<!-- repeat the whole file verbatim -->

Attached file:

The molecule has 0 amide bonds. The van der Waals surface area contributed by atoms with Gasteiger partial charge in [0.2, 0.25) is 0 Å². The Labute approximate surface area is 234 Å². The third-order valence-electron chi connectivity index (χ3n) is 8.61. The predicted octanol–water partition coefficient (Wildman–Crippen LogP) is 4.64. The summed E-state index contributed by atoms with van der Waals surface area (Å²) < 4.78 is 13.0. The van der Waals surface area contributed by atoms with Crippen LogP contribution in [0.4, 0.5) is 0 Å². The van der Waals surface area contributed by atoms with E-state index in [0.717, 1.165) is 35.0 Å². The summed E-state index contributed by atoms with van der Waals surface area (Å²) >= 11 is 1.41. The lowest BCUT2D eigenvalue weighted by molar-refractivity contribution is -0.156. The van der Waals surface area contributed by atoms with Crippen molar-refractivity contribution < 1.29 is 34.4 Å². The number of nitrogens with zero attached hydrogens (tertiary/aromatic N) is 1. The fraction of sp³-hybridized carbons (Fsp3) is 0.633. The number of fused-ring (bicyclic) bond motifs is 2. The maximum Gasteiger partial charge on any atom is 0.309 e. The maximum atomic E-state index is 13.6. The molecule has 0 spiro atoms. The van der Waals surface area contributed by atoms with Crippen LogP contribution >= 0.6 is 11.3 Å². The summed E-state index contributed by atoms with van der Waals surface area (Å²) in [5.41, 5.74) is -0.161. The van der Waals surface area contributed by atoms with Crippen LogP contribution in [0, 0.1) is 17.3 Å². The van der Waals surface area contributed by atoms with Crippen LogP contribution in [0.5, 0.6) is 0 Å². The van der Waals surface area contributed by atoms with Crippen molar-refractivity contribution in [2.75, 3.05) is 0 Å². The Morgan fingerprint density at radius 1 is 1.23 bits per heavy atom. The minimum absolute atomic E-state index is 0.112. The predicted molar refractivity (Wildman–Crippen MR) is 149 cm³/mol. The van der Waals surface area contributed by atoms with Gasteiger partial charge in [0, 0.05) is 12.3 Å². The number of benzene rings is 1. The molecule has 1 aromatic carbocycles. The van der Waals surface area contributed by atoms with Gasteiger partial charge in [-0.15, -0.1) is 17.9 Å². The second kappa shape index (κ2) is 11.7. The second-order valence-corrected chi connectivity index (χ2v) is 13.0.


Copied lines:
The molecule has 0 amide bonds. The van der Waals surface area contributed by atoms with Gasteiger partial charge in [0.2, 0.25) is 0 Å². The Labute approximate surface area is 234 Å². The third-order valence-electron chi connectivity index (χ3n) is 8.61. The predicted octanol–water partition coefficient (Wildman–Crippen LogP) is 4.64. The summed E-state index contributed by atoms with van der Waals surface area (Å²) < 4.78 is 13.0. The van der Waals surface area contributed by atoms with Crippen LogP contribution in [0.4, 0.5) is 0 Å². The van der Waals surface area contributed by atoms with E-state index in [0.717, 1.165) is 35.0 Å². The summed E-state index contributed by atoms with van der Waals surface area (Å²) >= 11 is 1.41. The lowest BCUT2D eigenvalue weighted by molar-refractivity contribution is -0.156. The van der Waals surface area contributed by atoms with Crippen molar-refractivity contribution < 1.29 is 34.4 Å². The number of nitrogens with zero attached hydrogens (tertiary/aromatic N) is 1. The fraction of sp³-hybridized carbons (Fsp3) is 0.633. The number of fused-ring (bicyclic) bond motifs is 2. The maximum Gasteiger partial charge on any atom is 0.309 e. The maximum atomic E-state index is 13.6. The molecule has 0 spiro atoms. The van der Waals surface area contributed by atoms with Crippen LogP contribution >= 0.6 is 11.3 Å². The summed E-state index contributed by atoms with van der Waals surface area (Å²) in [5.41, 5.74) is -0.161. The van der Waals surface area contributed by atoms with Crippen LogP contribution in [0, 0.1) is 17.3 Å². The van der Waals surface area contributed by atoms with Crippen LogP contribution in [0.5, 0.6) is 0 Å². The van der Waals surface area contributed by atoms with Crippen molar-refractivity contribution in [2.75, 3.05) is 0 Å². The Morgan fingerprint density at radius 1 is 1.23 bits per heavy atom. The minimum absolute atomic E-state index is 0.112. The predicted molar refractivity (Wildman–Crippen MR) is 149 cm³/mol. The van der Waals surface area contributed by atoms with Gasteiger partial charge in [0, 0.05) is 12.3 Å². The number of benzene rings is 1. The molecule has 1 aromatic carbocycles. The van der Waals surface area contributed by atoms with Gasteiger partial charge in [-0.15, -0.1) is 17.9 Å². The second kappa shape index (κ2) is 11.7. The second-order valence-corrected chi connectivity index (χ2v) is 13.0.